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You can’t rely on the channel to grow sales in new markets

By Jeff Campbell

I had an interesting call with a long time colleague and friend today. He is a well known and respected leader in his field. His expertise and notoriety has been developed over years of innovating and perfecting processes that are measurable, repeatable and produce consistently high-quality results. This guy is and has to be a great salesperson in order to sell his ideas and grow his business. Currently he is managing a software business, developing and offering software that provides automation and process management in his area of discipline.

He explained that, while his company has marquee customers internationally, the majority of its business is confined to one region. Expansion to new territories is critical, he explained, for strategic reasons; expanding global implementations will mitigate risk of competition coming into the region from elsewhere and increase value for stakeholders.

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From courting Hollywood’s A-list to navigating the Chinese New Year

This is the 11th article in a continuing series chronicling the growth path of Screach, a startup based in Newcastle upon Tyne in England’s North East. Screach is an interactive digital media platform that allows users to create real-time, two-way interactive experiences between a smart device (through the Screach app) and any content, on any screen or just within the mobile device itself. We invite your feedback.

By Leo Valiquette and John Hill

Growing a startup is all about establishing and managing relationships. There are the relationships that open doors and create opportunity. And then there are the more pedestrian ones involved with the day-to-day processes that get product to customers.

Relationships in both categories gave the Screach team plenty of reason to lose sleep over the past couple of months. The first was a pitch opportunity for CEO Paul Rawlings that made the hairs stand up on the back of his neck. The second was the potentially disruptive hiccup presented by the Chinese New Year.

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February roundup: What does it take to get technology to market?

By Leo Valiquette

It may have been a short month, by we still pulled together in February a rich lineup of content for marketers, entrepreneurs and investors alike. Hot topics included how not to do customer service, what’s to love and hate about technology marketing, the root causes of the so-called Series A crunch and the risks of “mentor whiplash.”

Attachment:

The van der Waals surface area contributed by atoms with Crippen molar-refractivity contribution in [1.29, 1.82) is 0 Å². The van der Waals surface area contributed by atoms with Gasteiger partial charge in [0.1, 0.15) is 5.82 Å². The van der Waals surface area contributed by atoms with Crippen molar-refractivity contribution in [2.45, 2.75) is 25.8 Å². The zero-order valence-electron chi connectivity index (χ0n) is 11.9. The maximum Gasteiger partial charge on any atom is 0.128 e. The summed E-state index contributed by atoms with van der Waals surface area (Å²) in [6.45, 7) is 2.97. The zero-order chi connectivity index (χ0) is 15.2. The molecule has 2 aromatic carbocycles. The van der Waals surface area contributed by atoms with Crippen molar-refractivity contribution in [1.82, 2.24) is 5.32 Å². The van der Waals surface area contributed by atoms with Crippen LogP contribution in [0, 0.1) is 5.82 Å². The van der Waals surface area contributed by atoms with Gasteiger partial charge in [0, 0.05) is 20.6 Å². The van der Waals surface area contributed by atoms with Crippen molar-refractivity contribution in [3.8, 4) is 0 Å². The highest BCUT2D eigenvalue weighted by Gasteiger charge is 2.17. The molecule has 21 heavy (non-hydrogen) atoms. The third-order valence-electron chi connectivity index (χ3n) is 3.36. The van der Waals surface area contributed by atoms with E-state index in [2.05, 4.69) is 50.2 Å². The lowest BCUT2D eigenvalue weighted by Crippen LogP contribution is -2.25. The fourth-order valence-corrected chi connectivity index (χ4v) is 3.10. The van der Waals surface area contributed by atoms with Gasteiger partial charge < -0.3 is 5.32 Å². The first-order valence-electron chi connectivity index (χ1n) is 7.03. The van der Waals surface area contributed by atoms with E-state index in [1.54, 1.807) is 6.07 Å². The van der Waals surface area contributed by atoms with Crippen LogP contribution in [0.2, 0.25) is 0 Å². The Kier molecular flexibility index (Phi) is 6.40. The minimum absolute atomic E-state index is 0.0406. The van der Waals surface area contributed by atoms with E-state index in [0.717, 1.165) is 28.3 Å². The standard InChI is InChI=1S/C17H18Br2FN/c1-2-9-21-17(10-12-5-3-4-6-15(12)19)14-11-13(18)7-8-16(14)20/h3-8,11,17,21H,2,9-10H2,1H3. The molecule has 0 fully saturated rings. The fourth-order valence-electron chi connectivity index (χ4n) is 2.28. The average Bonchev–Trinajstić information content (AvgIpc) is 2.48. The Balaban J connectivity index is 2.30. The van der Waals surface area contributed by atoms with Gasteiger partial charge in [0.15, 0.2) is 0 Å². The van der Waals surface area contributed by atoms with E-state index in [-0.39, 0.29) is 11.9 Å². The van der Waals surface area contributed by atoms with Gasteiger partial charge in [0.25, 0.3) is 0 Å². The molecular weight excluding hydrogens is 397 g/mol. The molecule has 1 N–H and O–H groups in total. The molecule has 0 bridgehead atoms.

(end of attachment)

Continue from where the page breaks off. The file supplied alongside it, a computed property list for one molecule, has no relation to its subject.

In case you missed any of it, here is a handy recap of our posts, as ranked by the enthusiasm of our readers:

Feb. 5: Is the ‘last mile’ of sales automation keeping your reps from closing more business?, by Jeff Campbell

Feb. 7: The trouble with mentors is…, by Francis Moran

Feb. 21: 6 little things that tell your customers you don’t care, by Linda Moran and Francis Moran

Feb. 25: Ego capital and the ‘Series A Crunch’, by Ronald Weissman

Feb. 13: Getting to the point in drafting a patent application, by David French

Feb. 20: The traditional corporate presentation is dead!, by Anil Dilawri

Feb. 27: You just never know where a story is going to stick, by Leo Valiquette

Feb. 6: Does your business suffer from multiple personalities?, by Leo Valiquette

Feb. 11: Do you have the key ingredients for an effective board?, by Denzil Doyle

Feb. 26: App development today demands a three-in-one approach, by Peter Hanschke

Feb. 14: Why I heart tech marketing, by Francis Moran

Feb. 28: Why I hate tech marketing, by Francis Moran

Feb. 19: Do your PR people suffer from telephobia?, by Leo Valiquette


Great articles roundup: Women in tech, traction, content marketing, Canadian startups & failure

As a regular feature, we provide our readers with a roundup of some of the best articles we have read in the past week. On the podium this week are Forbes, Startup Professional Musings, MarketingSherpa, Financial Post and ventureburn.

When It Comes to Tech Start-ups, Do Women Win?

Peter Cohan looks at whether women-led tech startups come out on top. He references the compelling conclusions of the anticipated Spring publication, Women in Technology: Evolving, Ready to Save the World by Vivek Wadhwa and Lesa Mitchell. He also recounts his interview with Joanne Wilson, investor in 31 start-ups, most of which are women-run, and wife of Union Square Ventures managing partner, Fred Wilson.

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Why I hate tech marketing

By Francis Moran

Two weeks ago, with more than a deliberate nod to Valentine’s Day, I wrote about why I love working in technology marketing. I have spent most of my 25-year career in this exciting, dynamic and challenging sector, and with good reason, so the benefits obviously outweigh the detractions. But every coin has a flip side, and today I’m going to talk about some of the things I truly dislike about tech marketing.

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